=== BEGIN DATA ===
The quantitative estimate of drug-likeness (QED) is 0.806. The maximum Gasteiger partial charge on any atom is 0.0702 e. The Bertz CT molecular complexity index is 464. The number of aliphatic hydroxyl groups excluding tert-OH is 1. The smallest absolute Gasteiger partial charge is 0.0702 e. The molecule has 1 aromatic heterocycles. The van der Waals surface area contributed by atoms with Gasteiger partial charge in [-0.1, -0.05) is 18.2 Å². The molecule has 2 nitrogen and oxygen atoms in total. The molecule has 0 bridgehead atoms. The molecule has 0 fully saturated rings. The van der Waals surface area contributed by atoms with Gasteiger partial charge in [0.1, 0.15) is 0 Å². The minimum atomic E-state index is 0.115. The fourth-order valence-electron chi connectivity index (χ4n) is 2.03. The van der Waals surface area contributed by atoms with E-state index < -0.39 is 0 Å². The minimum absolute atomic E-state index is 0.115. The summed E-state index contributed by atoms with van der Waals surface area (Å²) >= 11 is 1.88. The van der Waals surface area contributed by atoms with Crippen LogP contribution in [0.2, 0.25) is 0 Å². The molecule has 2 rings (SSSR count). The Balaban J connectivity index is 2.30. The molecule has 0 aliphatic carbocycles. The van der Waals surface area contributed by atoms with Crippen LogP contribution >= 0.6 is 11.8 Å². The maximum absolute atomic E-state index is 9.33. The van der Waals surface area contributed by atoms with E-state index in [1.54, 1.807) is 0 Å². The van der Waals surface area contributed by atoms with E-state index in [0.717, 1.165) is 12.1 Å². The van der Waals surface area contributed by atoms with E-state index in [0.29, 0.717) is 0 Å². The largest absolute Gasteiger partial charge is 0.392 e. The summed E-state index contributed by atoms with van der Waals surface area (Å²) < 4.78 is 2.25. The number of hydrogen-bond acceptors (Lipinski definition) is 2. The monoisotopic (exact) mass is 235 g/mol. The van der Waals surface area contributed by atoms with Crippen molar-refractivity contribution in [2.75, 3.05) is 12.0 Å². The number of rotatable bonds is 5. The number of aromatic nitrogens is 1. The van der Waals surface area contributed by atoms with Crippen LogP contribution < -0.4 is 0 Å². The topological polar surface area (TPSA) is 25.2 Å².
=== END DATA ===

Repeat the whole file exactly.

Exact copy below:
The quantitative estimate of drug-likeness (QED) is 0.806. The maximum Gasteiger partial charge on any atom is 0.0702 e. The Bertz CT molecular complexity index is 464. The number of aliphatic hydroxyl groups excluding tert-OH is 1. The smallest absolute Gasteiger partial charge is 0.0702 e. The molecule has 1 aromatic heterocycles. The van der Waals surface area contributed by atoms with Gasteiger partial charge in [-0.1, -0.05) is 18.2 Å². The molecule has 2 nitrogen and oxygen atoms in total. The molecule has 0 bridgehead atoms. The molecule has 0 fully saturated rings. The van der Waals surface area contributed by atoms with Gasteiger partial charge in [0.1, 0.15) is 0 Å². The minimum atomic E-state index is 0.115. The fourth-order valence-electron chi connectivity index (χ4n) is 2.03. The van der Waals surface area contributed by atoms with E-state index < -0.39 is 0 Å². The minimum absolute atomic E-state index is 0.115. The summed E-state index contributed by atoms with van der Waals surface area (Å²) >= 11 is 1.88. The van der Waals surface area contributed by atoms with Crippen LogP contribution in [0.2, 0.25) is 0 Å². The molecule has 2 rings (SSSR count). The Balaban J connectivity index is 2.30. The molecule has 0 aliphatic carbocycles. The van der Waals surface area contributed by atoms with Crippen LogP contribution >= 0.6 is 11.8 Å². The maximum absolute atomic E-state index is 9.33. The van der Waals surface area contributed by atoms with E-state index in [1.54, 1.807) is 0 Å². The van der Waals surface area contributed by atoms with E-state index in [0.717, 1.165) is 12.1 Å². The van der Waals surface area contributed by atoms with E-state index in [0.29, 0.717) is 0 Å². The largest absolute Gasteiger partial charge is 0.392 e. The summed E-state index contributed by atoms with van der Waals surface area (Å²) < 4.78 is 2.25. The number of hydrogen-bond acceptors (Lipinski definition) is 2. The monoisotopic (exact) mass is 235 g/mol. The van der Waals surface area contributed by atoms with Crippen molar-refractivity contribution in [2.75, 3.05) is 12.0 Å². The number of rotatable bonds is 5. The number of aromatic nitrogens is 1. The van der Waals surface area contributed by atoms with Crippen LogP contribution < -0.4 is 0 Å². The topological polar surface area (TPSA) is 25.2 Å².